Prien cruised among the panicky survivors, hauling them on board U-47. His men righted the overturned lifeboat and bailed it out. In the midst of the rescue, a Norwegian ship came up and stopped. Prien instructed the Norwegians to assist. In response, they lowered a boat and, in due course, collected all the British survivors. After the Norwegian ship was well out of the way, Prien fired one torpedo at Bosnia. The ship buckled and sank in seconds. She was the second British ship to be torpedoed after Athenia—and the first freighter.

At dawn the next day, September 6, Prien found another British freighter, Rio Claro, 4,086 tons, outbound from London with a mixed cargo. Prien surfaced, gun manned. The ship stopped but began radioing the U-boat alarm, SSS. Prien fired a shot, but when this failed to silence the radio, he put three shells on the bridge. The radio went dead; the crew abandoned ship in lifeboats. Prien sank the ship with a torpedo, then inspected the lifeboats. All had food, water, compasses, sails, and signal flares. While he was debating whether or not to fetch a neutral ship to take the survivors on board, an aircraft appeared—perhaps in response to the SSS—and he dived. That apparent hostile act decided it for him: The survivors were on their own.

In the early afternoon of the next day, September 7, Prien came upon another small British freighter, Gartavon, 1,777 tons, carrying a cargo of iron ore. When she sighted U-47, she signaled SSS and tried to run off. A lucky hit from the deck gun brought down a goalpost mast and the radio antenna, and the ship hove to. Prien watched as the crew lowered a single boat, which pulled off in a hurry. Then, suddenly, the unmanned ship got under way and headed directly for U-47. Before abandoning ship, the crew had somehow rigged the ship to ram U-47. Prien put on emergency speed—gun blazing—and maneuvered out of the way just in time, passing so close to Gartavon that her wash slewed U-47 half around.

Prien left the abandoned ship circling and approached the single, crowded lifeboat. He was chagrined at having been tricked, but nonetheless he offered the captain an opportunity to return to his ship to launch a second lifeboat. When that offer was refused, Prien made certain the one lifeboat was adequately provisioned. He told the captain that he would send a neutral to help if he came across one, but in view of the hostile act taken against U-47 he would not radio for help. He then returned to Gartavon and fired a single torpedo, but it malfunctioned—zigging wildly off course. Deciding to husband his torpedoes, Prien sank the ship with the deck gun.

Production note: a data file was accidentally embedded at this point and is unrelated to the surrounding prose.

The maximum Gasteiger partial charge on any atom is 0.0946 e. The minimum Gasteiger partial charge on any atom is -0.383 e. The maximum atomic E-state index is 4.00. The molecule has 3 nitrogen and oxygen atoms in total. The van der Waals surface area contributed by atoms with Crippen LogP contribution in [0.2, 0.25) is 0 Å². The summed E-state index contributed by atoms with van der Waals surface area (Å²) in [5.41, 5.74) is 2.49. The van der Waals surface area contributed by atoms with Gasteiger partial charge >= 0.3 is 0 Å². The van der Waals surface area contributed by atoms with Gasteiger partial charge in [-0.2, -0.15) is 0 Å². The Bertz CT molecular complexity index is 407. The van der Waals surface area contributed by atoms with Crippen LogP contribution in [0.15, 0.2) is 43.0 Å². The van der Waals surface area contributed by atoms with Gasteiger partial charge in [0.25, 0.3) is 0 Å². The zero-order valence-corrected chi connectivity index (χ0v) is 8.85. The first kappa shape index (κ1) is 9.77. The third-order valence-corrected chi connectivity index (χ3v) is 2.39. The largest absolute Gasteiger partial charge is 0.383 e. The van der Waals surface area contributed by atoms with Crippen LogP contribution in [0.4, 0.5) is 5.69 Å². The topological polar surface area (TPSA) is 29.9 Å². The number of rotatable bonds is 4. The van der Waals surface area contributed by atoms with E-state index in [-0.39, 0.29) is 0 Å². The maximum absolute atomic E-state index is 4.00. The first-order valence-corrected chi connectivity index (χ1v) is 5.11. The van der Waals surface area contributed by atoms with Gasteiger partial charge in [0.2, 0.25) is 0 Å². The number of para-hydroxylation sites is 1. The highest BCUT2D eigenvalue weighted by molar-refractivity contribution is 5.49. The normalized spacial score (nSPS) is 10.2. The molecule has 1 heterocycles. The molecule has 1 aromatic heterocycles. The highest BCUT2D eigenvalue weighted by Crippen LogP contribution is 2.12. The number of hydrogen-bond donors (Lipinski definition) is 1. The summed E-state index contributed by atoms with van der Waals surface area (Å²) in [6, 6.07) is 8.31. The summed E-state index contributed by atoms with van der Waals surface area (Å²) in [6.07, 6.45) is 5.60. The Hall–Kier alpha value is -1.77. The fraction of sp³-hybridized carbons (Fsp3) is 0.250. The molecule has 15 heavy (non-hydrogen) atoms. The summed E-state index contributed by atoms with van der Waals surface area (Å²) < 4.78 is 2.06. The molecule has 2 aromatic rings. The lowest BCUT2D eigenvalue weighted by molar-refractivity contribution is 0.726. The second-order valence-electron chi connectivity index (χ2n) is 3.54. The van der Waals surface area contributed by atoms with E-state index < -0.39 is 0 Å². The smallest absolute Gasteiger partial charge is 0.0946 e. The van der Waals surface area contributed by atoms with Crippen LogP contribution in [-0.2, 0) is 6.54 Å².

Due west of Prien, Herbert Schultze, age thirty, another former merchant marine officer, patrolled Area H in U-48, a sister ship of U-47. On September 5, Schultze ran across a big freighter inbound to the British Isles, but a shot from his deck gun failed to stop her. She bent on steam and hauled off, emitting clouds of soot, radioing SSS. In an attempt to silence the radio, Schultze directed gun fire at the bridge. The ship stopped and all the crew—save the radio operator—took to the lifeboats. While they did so, Schultze withheld fire, even though the SSS signals continued. After the crew had pulled off, Schultze closed on the ship and took off the radio operator. Then he fired a single torpedo, which ran true. Down went Royal Sceptre, a British ship of 4,853 tons, loaded with grain.

Approaching the lifeboats, Schultze asked if there were any wounded. There were none. All else was in order. He handed the radio operator over to a lifeboat, saluting his courage, then told the survivors to stand by. He had seen smoke on the horizon—an unidentified freighter coming up. Schultze made a beeline for the other ship, which turned out to be another big British freighter, S.S. Browning, 5,332 tons, outbound to Latin America. Schultze fired his deck gun to stop her, intending to direct her captain to rescue Royal Sceptre’s crew. But before he could make known his intent, the freighter crew lowered boats and abandoned ship in a panic.

Exasperated, Schultze closed on the lifeboats. He instructed the crew to return to Browning and to go pick up the Royal Sceptre’s crew. Naturally leery, the Britishers made no move to comply. Angrily waving his arms, Schultze finally got his point across. The crew returned to the ship, steamed off and picked up the Royal Sceptre’s crew, and carried the men on to the ship’s destination in Brazil.* Over the next two days, September 6 and 7, Schultze stopped and searched several more neutrals and let them pass unmolested. Early in the morning of September 8, he found a 5,000-ton British freighter, Winkleigh. After the crew had abandoned ship, Schultze sank her with a torpedo.

The five large, long-range Type IX boats of the Hundius Flotilla, U-37 to U-41, patrolled the most distant waters: the coast of the Iberian Peninsula and the western approaches to the Strait of Gibraltar.